From temperature sensors and connected toasters to security cameras and smart cars, it’s easy to assume that the correct level of security for IoT devices is the highest level of security, but this isn’t necessarily the case, says Brendan Ronayne.

Stories of baby monitors being viewed across the globe, and your lights being controlled from a living room in a faraway land, highlight the vulnerability of many IoT devices. 

In this blog we discuss:

  • How has IoT security changed?
  • What is the correct level of security for IoT devices?

How has IoT security changed?

The concept of the Internet of Things (IoT) has been around since the late 90’s, although it took another decade before connected devices outnumbered human internet users. Today there are over 25 billion connected devices, and the number is expected to reach 40 billion in the next 5 years. That’s a lot of devices, all manufactured without a common security standard, and consequently with varying degrees of security.

The IoT ecosystem has grown quickly, but security has not kept pace. In the early days of connected devices, security was not a major concern. The number of devices was small, they were not high-profile enough, and there was often little value to be gained from hacking the first incarnations.

The threats were generally perceived not to exist, and whilst some more responsible developers may have recommended improved security, the appetite for spending real money on the creation and maintenance of security infrastructure just wasn’t there.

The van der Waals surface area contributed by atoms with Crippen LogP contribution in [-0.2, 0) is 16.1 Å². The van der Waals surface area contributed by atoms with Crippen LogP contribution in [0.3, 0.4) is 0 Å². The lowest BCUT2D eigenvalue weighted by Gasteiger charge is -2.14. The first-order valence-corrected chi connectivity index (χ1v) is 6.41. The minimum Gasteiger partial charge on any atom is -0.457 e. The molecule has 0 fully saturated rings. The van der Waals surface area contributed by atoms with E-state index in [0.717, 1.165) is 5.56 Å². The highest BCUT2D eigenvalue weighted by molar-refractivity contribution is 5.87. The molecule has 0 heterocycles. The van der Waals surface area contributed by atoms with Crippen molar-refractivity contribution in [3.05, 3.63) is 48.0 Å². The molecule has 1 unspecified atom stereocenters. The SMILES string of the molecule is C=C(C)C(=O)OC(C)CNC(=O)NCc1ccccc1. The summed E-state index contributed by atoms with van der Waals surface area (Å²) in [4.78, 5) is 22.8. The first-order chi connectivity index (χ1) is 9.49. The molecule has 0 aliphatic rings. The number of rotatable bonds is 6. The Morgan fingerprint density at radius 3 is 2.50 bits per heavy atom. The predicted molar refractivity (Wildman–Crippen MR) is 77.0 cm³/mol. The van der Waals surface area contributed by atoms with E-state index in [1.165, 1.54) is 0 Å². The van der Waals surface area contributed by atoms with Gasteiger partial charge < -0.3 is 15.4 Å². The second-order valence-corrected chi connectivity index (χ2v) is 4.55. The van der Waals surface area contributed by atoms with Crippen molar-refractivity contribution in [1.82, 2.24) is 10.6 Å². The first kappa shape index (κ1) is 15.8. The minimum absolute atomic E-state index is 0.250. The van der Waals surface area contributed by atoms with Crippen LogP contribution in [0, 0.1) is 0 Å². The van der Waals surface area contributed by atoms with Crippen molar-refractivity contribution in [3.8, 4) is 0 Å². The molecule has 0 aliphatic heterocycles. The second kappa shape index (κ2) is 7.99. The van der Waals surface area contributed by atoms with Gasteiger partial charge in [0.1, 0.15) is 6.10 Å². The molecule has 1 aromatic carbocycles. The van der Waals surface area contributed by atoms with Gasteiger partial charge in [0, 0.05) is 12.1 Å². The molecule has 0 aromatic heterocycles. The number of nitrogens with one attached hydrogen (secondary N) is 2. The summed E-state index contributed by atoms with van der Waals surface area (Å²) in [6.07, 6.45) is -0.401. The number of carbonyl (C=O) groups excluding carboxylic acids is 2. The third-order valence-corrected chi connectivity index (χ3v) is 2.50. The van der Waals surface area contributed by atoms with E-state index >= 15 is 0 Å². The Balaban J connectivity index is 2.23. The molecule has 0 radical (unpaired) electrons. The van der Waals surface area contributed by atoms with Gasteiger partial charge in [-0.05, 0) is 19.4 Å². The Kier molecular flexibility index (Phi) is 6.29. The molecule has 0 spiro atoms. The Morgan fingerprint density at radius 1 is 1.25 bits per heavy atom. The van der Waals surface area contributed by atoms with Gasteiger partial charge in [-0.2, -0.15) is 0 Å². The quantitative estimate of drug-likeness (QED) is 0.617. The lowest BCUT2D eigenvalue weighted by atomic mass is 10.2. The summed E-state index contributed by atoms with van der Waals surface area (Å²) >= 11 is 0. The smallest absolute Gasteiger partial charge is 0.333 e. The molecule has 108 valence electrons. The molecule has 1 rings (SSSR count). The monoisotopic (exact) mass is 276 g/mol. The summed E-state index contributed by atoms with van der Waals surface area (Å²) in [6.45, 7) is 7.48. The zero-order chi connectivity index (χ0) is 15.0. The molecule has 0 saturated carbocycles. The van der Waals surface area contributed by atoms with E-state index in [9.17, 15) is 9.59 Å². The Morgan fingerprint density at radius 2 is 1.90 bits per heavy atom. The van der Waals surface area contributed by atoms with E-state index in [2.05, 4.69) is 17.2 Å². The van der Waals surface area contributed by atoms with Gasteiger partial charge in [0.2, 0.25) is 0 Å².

Securing IoT devices is not free: it’s an “inconvenience” first encountered in design, and then again in manufacturing, distribution, provisioning and product support – one which many product developers will choose to avoid.

As more devices have become connected, the attack surface for adversaries has grown. And as attacks became more common, attitudes started to change as the public became aware of easily hackable baby monitors and home security systems, and larger attacks such as by the 14-year-old in Poland who hacked a city’s tram system with a homemade transmitter that tripped rail switches and redirected trains, resulting in derailed trams and dozens of injuries.

The ease with which it is possible to gain access to in-home devices online is frightening. Within minutes, it is possible to view images from a dozen web-cameras around the world. With inexpensive off-the-shelf equipment attackers can spoof a real network and collect and exploit data such as login details from any device that connects to it, and software is readily available for cracking passwords.

So, the threat is real, and today most companies recognise they need to implement security on their devices. We’ve seen a big change from the beginnings of IoT where security was afterthought, to one where security is now front and centre.

Should everyone implement the highest security level?